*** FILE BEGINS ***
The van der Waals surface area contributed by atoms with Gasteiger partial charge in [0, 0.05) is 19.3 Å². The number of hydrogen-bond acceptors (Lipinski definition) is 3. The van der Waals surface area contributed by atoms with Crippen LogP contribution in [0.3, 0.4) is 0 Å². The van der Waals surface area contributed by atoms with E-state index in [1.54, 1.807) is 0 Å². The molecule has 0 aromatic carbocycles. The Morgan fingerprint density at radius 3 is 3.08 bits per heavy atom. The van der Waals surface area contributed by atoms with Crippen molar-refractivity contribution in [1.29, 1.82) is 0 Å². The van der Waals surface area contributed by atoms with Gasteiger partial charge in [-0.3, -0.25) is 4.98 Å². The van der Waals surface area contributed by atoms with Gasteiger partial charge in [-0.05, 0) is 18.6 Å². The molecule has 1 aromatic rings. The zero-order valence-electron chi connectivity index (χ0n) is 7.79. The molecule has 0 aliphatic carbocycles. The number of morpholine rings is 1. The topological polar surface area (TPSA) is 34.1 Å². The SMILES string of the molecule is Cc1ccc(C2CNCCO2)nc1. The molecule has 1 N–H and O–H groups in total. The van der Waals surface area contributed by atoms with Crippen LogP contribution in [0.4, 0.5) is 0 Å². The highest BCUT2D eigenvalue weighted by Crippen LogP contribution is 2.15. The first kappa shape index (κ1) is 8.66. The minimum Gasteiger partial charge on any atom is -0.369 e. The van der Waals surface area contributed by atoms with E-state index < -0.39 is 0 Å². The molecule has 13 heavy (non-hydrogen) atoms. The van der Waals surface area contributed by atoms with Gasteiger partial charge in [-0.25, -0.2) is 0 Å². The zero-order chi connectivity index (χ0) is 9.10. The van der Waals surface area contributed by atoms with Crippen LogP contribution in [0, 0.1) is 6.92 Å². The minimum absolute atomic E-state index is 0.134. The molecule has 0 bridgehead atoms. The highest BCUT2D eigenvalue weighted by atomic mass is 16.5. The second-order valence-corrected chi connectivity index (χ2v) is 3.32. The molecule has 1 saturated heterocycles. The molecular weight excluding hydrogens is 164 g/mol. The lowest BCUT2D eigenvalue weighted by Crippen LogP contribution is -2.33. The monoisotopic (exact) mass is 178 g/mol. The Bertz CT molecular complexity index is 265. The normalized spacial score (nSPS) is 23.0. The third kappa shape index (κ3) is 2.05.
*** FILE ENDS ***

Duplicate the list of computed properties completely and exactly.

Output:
The van der Waals surface area contributed by atoms with Gasteiger partial charge in [0, 0.05) is 19.3 Å². The number of hydrogen-bond acceptors (Lipinski definition) is 3. The van der Waals surface area contributed by atoms with Crippen LogP contribution in [0.3, 0.4) is 0 Å². The van der Waals surface area contributed by atoms with E-state index in [1.54, 1.807) is 0 Å². The molecule has 0 aromatic carbocycles. The Morgan fingerprint density at radius 3 is 3.08 bits per heavy atom. The van der Waals surface area contributed by atoms with Crippen molar-refractivity contribution in [1.29, 1.82) is 0 Å². The van der Waals surface area contributed by atoms with Gasteiger partial charge in [-0.3, -0.25) is 4.98 Å². The van der Waals surface area contributed by atoms with Gasteiger partial charge in [-0.05, 0) is 18.6 Å². The molecule has 1 aromatic rings. The zero-order valence-electron chi connectivity index (χ0n) is 7.79. The molecule has 0 aliphatic carbocycles. The number of morpholine rings is 1. The topological polar surface area (TPSA) is 34.1 Å². The SMILES string of the molecule is Cc1ccc(C2CNCCO2)nc1. The molecule has 1 N–H and O–H groups in total. The van der Waals surface area contributed by atoms with Crippen LogP contribution in [0.4, 0.5) is 0 Å². The highest BCUT2D eigenvalue weighted by Crippen LogP contribution is 2.15. The first kappa shape index (κ1) is 8.66. The minimum Gasteiger partial charge on any atom is -0.369 e. The van der Waals surface area contributed by atoms with E-state index < -0.39 is 0 Å². The molecule has 13 heavy (non-hydrogen) atoms. The van der Waals surface area contributed by atoms with Gasteiger partial charge in [-0.25, -0.2) is 0 Å². The zero-order chi connectivity index (χ0) is 9.10. The van der Waals surface area contributed by atoms with Crippen LogP contribution in [0, 0.1) is 6.92 Å². The minimum absolute atomic E-state index is 0.134. The molecule has 0 bridgehead atoms. The highest BCUT2D eigenvalue weighted by atomic mass is 16.5. The second-order valence-corrected chi connectivity index (χ2v) is 3.32. The molecule has 1 saturated heterocycles. The molecular weight excluding hydrogens is 164 g/mol. The lowest BCUT2D eigenvalue weighted by Crippen LogP contribution is -2.33. The monoisotopic (exact) mass is 178 g/mol. The Bertz CT molecular complexity index is 265. The normalized spacial score (nSPS) is 23.0. The third kappa shape index (κ3) is 2.05.